The Policy of the Military Boot
Author: Stipe Sikavica
Uploaded: Friday, 28 October, 2005
Articles translated from Helsinška povelja (Belgrade) and Monitor (Podgorica) contrast the Serbian political elite's continued reliance on 'the military boot' with its shameful treatment of the former commander of the JNA's Varaždin Corps, who saved his own men and the city's civilians
At the end of July 2005 the Croatian Helsinki Committee made a great effort to lift the veil from the ‘mystery’ surrounding the killing of Serb civilians in and around Osijek in late 1991, involving the former Croatian minister of defence Gojko Sušak and the former ‘sheriff of Osijek’ Branimir Glavaš. Serbian president Boris Tadić thanked the committee’s director Žarko Puhovski and praised his work, but the statement he issued also included an invitation to Croatian president Stipe Mesić to use the opportunity of the tenth anniversary of the well-known military operation Oluja [Storm] to condemn ‘crimes against Serbs’ committed during it ‘in the same way’ that he, Tadić, had ‘condemned the crimes in Srebrenica’.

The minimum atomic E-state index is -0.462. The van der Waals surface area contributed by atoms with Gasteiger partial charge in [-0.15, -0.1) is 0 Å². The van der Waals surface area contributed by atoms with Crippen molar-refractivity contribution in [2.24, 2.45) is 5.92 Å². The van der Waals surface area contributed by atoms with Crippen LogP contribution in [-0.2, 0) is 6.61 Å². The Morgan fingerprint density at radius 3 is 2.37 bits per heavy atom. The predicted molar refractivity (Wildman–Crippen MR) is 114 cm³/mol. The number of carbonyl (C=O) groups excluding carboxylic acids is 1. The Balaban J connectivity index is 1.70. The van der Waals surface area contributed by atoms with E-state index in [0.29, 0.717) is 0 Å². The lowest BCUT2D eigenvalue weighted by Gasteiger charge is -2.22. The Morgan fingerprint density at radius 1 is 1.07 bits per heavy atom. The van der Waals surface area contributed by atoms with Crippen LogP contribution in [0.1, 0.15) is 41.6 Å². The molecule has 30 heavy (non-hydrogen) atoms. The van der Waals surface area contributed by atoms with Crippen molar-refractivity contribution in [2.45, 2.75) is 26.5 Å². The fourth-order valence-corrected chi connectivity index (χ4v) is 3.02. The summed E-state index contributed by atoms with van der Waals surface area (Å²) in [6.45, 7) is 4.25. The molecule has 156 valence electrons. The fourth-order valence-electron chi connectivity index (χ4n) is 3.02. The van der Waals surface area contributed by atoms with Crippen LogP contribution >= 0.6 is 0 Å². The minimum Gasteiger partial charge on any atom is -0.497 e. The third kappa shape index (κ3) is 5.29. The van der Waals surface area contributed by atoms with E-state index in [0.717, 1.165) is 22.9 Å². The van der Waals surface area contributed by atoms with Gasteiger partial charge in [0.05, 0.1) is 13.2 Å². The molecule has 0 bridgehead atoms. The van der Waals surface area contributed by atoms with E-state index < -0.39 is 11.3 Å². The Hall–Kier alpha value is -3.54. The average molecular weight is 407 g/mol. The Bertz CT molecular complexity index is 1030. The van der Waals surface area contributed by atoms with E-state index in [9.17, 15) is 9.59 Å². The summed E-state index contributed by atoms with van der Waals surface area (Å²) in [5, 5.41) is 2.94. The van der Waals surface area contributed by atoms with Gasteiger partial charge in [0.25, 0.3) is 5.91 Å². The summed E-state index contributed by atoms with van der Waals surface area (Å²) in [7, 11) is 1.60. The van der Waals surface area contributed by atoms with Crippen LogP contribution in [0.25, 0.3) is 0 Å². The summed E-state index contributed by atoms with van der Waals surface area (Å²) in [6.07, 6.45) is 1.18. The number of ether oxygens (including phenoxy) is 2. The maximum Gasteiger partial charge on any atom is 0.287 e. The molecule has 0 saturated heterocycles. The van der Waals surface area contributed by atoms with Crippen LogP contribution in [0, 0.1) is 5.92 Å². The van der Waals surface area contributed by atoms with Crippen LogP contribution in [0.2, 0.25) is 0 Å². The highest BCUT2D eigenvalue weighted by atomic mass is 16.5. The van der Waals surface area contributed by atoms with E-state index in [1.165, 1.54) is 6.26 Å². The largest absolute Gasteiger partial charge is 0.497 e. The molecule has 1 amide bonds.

This statement shows that Tadić upholds the notion of a so-called ‘symmetry of crime’, and that his presence in Srebrenica at the commemoration of the 10th anniversary of the massacre was not as sincere as he would wish us to think. It was only to be expected that the Croatian president would make this very point, after saying diplomatically that the explanation for Tadić’s statement should be sought in Serbia’s domestic situation. It would be ludicrous, of course, to deny that crimes were committed during Oluja, but it is equally preposterous to compare Oluja and Srebrenica. Which proves that Tadić is a poor politician (his moral side is none too impressive either) who dances to the tune of the Great Serb intellectual circles, albeit with circumspection, given Serbia’s international position.